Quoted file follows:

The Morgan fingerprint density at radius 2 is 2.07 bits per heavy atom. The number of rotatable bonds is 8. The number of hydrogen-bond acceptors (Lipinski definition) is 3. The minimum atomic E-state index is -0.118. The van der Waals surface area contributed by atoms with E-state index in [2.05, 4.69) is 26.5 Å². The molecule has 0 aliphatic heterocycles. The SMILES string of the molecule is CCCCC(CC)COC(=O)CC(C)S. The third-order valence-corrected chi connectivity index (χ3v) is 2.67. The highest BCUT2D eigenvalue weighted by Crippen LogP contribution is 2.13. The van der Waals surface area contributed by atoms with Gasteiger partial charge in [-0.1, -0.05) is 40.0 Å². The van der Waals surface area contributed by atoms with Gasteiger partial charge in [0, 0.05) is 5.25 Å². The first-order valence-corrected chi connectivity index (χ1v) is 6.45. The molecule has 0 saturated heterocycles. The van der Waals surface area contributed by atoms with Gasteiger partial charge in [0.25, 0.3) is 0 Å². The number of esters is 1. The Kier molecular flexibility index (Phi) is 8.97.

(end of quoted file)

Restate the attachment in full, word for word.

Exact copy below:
The Morgan fingerprint density at radius 2 is 2.07 bits per heavy atom. The number of rotatable bonds is 8. The number of hydrogen-bond acceptors (Lipinski definition) is 3. The minimum atomic E-state index is -0.118. The van der Waals surface area contributed by atoms with E-state index in [2.05, 4.69) is 26.5 Å². The molecule has 0 aliphatic heterocycles. The SMILES string of the molecule is CCCCC(CC)COC(=O)CC(C)S. The third-order valence-corrected chi connectivity index (χ3v) is 2.67. The highest BCUT2D eigenvalue weighted by Crippen LogP contribution is 2.13. The van der Waals surface area contributed by atoms with Gasteiger partial charge in [-0.1, -0.05) is 40.0 Å². The van der Waals surface area contributed by atoms with Gasteiger partial charge in [0, 0.05) is 5.25 Å². The first-order valence-corrected chi connectivity index (χ1v) is 6.45. The molecule has 0 saturated heterocycles. The van der Waals surface area contributed by atoms with Gasteiger partial charge in [0.25, 0.3) is 0 Å². The number of esters is 1. The Kier molecular flexibility index (Phi) is 8.97.